Ready to put a ring on it? If you’ve got your eye on a diamond, you undoubtedly want the best stone you can afford, but balancing your wish list with your target budget can be tricky. Before you start shopping, the first step is to get familiar with the Four Cs (the standard by which diamonds are graded and priced). Once it all starts to make sense, you can play around with the “Cs” to find a winning combination—say, trading a little lower color grade for a larger stone—that nets you the biggest, brightest diamond your wallet can handle. Read on for more on this and other money-saving tips and tricks that’ll help you get the most bling for your buck.
Prioritize the Cut
If you’re hoping to get more for your money, think diamond cuts rather than budget cuts—and you’ll end up with the best of both worlds. Cut is really the C that matters most because an exceptional cut can mask a multitude of flaws, such as inclusions or an unremarkable color grade. It’s also arguably the only way to get a stone that looks bigger, without having to spend more money.
For example, Christopher Designs is known for its proprietary diamond cuts, all carefully engineered by best-in-class stonecutters to make traditional diamond shapes appear larger. Regular diamond-cutting techniques create a sort of “iceberg” effect, with most of the diamond’s weight residing beneath the surface, hidden by the ring setting. But L’Amour Crisscut diamonds are cut with a larger silhouette—overall they’re broader and taller, and place all the action at the surface of the diamond. This way, the diamond appears 30 to 60 percent bigger than traditional cuts (depending on the shape), with the added benefit of a unique facet alignment that gives the diamond extra fire and brilliance.
Shave Off the Carat Weight
Full-carat sizes are more in demand, which means they come at premium prices. The easiest way to save a little dough is to tweak your target carat weight to a size that’s slightly less than what you want (i.e. .89 or 1.92). Any decrease in weight will generally lower the ticket price, but going even just a few points smaller won’t require you to adjust your standards in the size department. Because, visually? The difference in appearance is negligible—barely discernible to the naked eye—but that slight discrepancy translates to savings of a few hundred dollars or more. (Of course, with Christopher Designs’ proprietary cuts, you’re already getting more surface area for your money, so this step wouldn’t be necessary.)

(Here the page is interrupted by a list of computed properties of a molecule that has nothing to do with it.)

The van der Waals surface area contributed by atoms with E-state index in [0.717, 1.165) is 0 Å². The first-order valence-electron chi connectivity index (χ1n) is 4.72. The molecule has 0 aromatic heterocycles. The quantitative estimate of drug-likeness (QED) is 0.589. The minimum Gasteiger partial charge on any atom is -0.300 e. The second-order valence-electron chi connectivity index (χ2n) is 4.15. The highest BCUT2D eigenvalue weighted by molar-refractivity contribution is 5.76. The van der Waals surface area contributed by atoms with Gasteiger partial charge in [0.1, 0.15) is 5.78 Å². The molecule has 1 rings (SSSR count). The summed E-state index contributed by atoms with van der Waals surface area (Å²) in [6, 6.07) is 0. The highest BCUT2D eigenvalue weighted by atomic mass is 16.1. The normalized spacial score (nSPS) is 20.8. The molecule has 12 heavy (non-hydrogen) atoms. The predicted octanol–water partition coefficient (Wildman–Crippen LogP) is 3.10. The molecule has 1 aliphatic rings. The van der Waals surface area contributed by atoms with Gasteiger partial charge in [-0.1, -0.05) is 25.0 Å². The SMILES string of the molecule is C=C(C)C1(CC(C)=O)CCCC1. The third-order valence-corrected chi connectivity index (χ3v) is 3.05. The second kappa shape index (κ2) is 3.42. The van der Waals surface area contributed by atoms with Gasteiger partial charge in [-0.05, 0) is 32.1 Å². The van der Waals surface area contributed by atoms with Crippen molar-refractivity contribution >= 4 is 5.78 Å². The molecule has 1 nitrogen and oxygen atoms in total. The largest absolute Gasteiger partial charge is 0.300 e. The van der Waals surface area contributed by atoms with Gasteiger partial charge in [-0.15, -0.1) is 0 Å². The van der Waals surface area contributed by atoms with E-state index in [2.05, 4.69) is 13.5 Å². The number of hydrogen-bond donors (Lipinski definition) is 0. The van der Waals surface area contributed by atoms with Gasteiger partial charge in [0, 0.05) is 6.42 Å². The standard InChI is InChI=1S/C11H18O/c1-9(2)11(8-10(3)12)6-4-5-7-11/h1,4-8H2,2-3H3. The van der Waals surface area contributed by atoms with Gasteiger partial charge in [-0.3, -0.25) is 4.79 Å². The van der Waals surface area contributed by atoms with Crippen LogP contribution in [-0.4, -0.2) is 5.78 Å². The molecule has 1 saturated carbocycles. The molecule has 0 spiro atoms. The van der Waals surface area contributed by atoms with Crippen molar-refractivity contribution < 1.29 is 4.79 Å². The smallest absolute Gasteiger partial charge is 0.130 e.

Diamonds with very high clarity grades (IF to VS2) and no visible inclusions are rarer than their counterparts (SI1 and SI2 are about as low as you want to go), and they’re much more expensive for that reason. But don’t get fixated on this C—it pays to be flexible. A common way to save is to go higher on color grade and lower on the clarity grade. For example, a G-color (near colorless) with slight inclusions is a popular combo. It may be helpful to think of inclusions as the thing that gives your diamond personality—hitchhikers from a billion or so years ago when the diamond was forming. Here’s where you might want a jeweler to hand-select stones with your desired criteria, as opposed to shopping online. The jeweler’s expertise not only gives them access to the best of the best, but also enables them to choose diamonds (even ones with low clarity grades) through a lens that’s way more discerning than a website’s search function.
Consider a Cluster
Solitaire diamonds weighing one carat or above are rare and more in demand, which is why they command the highest prices. But a collection of small diamonds grouped together can create the look of a single stone, while costing less—even if they weigh up to a carat or two in total. To achieve the optical illusion of a solitaire, the small diamonds are arranged in a circular pattern (or square, or oval, etc.), with each stone set in barely there prongs so that it’s hard to distinguish one from the other. Framing the configuration in a diamond halo further blurs the clustered effect so that all you see is bright, white light.
Get Hold of a Halo
Speaking of halos, you know how applying lip liner before lipstick makes your lips look fuller? The same concept applies to halo engagement rings. That ring of diamonds around your center stone adds heft to the overall appearance—without having to spring for the cost of a single diamond solitaire. So that means you can skimp on the center stone’s size and have your halo make up for the deficit, a sneaky way to save, especially if you have your heart set on a certain carat weight.
Ready to start ring shopping? Learn more about Christopher Designs’ proprietary cuts that give you a larger-looking diamond for less at ChristopherDesigns.com.